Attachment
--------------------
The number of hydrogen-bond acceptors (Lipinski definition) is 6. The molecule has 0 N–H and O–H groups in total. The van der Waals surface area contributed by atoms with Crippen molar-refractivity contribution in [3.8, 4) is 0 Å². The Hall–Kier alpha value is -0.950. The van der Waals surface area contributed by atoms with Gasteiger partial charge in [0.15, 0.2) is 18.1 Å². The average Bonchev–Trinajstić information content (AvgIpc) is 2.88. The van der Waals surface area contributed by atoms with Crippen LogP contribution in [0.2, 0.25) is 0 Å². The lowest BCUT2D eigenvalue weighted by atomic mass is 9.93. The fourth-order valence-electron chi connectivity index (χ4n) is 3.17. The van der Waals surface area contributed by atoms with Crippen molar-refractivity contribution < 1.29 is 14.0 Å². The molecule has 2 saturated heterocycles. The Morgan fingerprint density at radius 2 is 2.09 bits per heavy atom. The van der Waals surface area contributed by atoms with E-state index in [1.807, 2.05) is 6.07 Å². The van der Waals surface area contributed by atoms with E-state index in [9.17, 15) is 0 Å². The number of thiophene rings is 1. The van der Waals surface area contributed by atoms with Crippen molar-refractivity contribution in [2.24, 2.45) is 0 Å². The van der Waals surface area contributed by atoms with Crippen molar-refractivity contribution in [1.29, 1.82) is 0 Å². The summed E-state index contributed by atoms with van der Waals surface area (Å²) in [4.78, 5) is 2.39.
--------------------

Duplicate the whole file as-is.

The number of hydrogen-bond acceptors (Lipinski definition) is 6. The molecule has 0 N–H and O–H groups in total. The van der Waals surface area contributed by atoms with Crippen molar-refractivity contribution in [3.8, 4) is 0 Å². The Hall–Kier alpha value is -0.950. The van der Waals surface area contributed by atoms with Gasteiger partial charge in [0.15, 0.2) is 18.1 Å². The average Bonchev–Trinajstić information content (AvgIpc) is 2.88. The van der Waals surface area contributed by atoms with Crippen LogP contribution in [0.2, 0.25) is 0 Å². The lowest BCUT2D eigenvalue weighted by atomic mass is 9.93. The fourth-order valence-electron chi connectivity index (χ4n) is 3.17. The van der Waals surface area contributed by atoms with Crippen molar-refractivity contribution < 1.29 is 14.0 Å². The molecule has 2 saturated heterocycles. The Morgan fingerprint density at radius 2 is 2.09 bits per heavy atom. The van der Waals surface area contributed by atoms with E-state index in [1.807, 2.05) is 6.07 Å². The van der Waals surface area contributed by atoms with E-state index in [9.17, 15) is 0 Å². The number of thiophene rings is 1. The van der Waals surface area contributed by atoms with Crippen molar-refractivity contribution in [2.24, 2.45) is 0 Å². The van der Waals surface area contributed by atoms with Crippen molar-refractivity contribution in [1.29, 1.82) is 0 Å². The summed E-state index contributed by atoms with van der Waals surface area (Å²) in [4.78, 5) is 2.39.